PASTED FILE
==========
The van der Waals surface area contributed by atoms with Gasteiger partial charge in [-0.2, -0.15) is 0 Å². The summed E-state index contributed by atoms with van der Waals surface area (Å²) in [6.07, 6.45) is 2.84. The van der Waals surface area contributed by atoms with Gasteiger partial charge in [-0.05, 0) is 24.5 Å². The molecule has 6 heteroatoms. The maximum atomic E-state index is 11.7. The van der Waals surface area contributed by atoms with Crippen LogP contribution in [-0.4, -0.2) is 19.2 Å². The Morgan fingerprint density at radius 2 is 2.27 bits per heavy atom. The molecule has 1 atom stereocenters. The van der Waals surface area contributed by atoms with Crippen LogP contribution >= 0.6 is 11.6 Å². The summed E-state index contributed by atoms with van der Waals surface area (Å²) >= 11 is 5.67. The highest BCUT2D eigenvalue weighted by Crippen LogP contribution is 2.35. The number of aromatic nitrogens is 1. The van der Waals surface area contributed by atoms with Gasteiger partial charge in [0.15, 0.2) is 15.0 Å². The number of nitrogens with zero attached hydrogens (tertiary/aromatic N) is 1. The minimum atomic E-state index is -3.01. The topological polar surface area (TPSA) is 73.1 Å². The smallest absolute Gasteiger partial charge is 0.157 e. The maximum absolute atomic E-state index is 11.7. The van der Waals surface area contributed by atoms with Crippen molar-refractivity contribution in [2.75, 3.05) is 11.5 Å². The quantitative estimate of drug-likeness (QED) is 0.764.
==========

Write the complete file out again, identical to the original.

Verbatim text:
The van der Waals surface area contributed by atoms with Gasteiger partial charge in [-0.2, -0.15) is 0 Å². The summed E-state index contributed by atoms with van der Waals surface area (Å²) in [6.07, 6.45) is 2.84. The van der Waals surface area contributed by atoms with Gasteiger partial charge in [-0.05, 0) is 24.5 Å². The molecule has 6 heteroatoms. The maximum atomic E-state index is 11.7. The van der Waals surface area contributed by atoms with Crippen LogP contribution in [-0.4, -0.2) is 19.2 Å². The Morgan fingerprint density at radius 2 is 2.27 bits per heavy atom. The molecule has 1 atom stereocenters. The van der Waals surface area contributed by atoms with Crippen LogP contribution >= 0.6 is 11.6 Å². The summed E-state index contributed by atoms with van der Waals surface area (Å²) >= 11 is 5.67. The highest BCUT2D eigenvalue weighted by Crippen LogP contribution is 2.35. The number of aromatic nitrogens is 1. The van der Waals surface area contributed by atoms with Gasteiger partial charge in [0.15, 0.2) is 15.0 Å². The number of nitrogens with zero attached hydrogens (tertiary/aromatic N) is 1. The minimum atomic E-state index is -3.01. The topological polar surface area (TPSA) is 73.1 Å². The smallest absolute Gasteiger partial charge is 0.157 e. The maximum absolute atomic E-state index is 11.7. The van der Waals surface area contributed by atoms with Crippen molar-refractivity contribution in [2.75, 3.05) is 11.5 Å². The quantitative estimate of drug-likeness (QED) is 0.764.